Although Rule 45(c)(2)(B)'s 14-day requirement applies to the United States and other government agencies that are properly served with a nonparty subpoena, see Yousuf v. Samantar, 451 F.3d 248, 257 (D.C. Cir. 2006), the D.C. Circuit has indicated that, when an assertion of the law enforcement privilege is well-taken, the government's failure to comply with the procedural requirements of the Federal Rules will not result in a waiver, see In re Sealed Case, 856 F.2d 268, 272 n.3 (D.C. Cir. 1988). Given the importance of the values that the privilege is designed to protect (i.e., the effective functioning of law enforcement investigations), that DHS's assertion of the privilege is colorable, and that DHS is a nonparty acting in good faith, the Court declines to find a waiver on the facts presented here. See id.; see also Yousuf, 451 F.3d at 252.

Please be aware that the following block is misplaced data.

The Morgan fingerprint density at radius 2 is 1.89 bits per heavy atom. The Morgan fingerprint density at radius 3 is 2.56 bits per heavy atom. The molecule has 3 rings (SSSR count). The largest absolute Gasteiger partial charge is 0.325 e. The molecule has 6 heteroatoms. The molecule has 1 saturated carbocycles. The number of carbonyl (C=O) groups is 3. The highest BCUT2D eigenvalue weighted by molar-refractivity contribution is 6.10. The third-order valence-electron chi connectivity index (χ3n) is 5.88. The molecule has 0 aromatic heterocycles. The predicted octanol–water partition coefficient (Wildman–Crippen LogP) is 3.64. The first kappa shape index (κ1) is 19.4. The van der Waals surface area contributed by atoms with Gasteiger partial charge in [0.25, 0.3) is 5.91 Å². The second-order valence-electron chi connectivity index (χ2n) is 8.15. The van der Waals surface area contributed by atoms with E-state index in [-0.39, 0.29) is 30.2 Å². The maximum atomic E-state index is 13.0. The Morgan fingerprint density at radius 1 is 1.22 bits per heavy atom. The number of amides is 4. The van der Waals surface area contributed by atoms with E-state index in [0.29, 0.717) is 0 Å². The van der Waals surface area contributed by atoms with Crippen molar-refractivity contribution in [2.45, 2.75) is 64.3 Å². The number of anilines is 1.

B. Timeliness of Subpoena

DHS argues that it is premature for the University to be seeking discovery because the United States is now a party to the action and has not yet filed an answer. DHS Resp. at 10. But the United States was not a party when the University served a subpoena or when DHS responded to the subpoena. The fact that Plaintiffs subsequently amended their complaint to add the United States as a defendant has no bearing on the validity of the subpoena that the University properly served on then-nonparty DHS in September 2006. DHS has cited no authority to the contrary. Moreover, this case is now over a year old, and the events that lie at the heart of this lawsuit occurred over two years ago. There is simply no merit to DHS's claim that discovery at this time is "premature."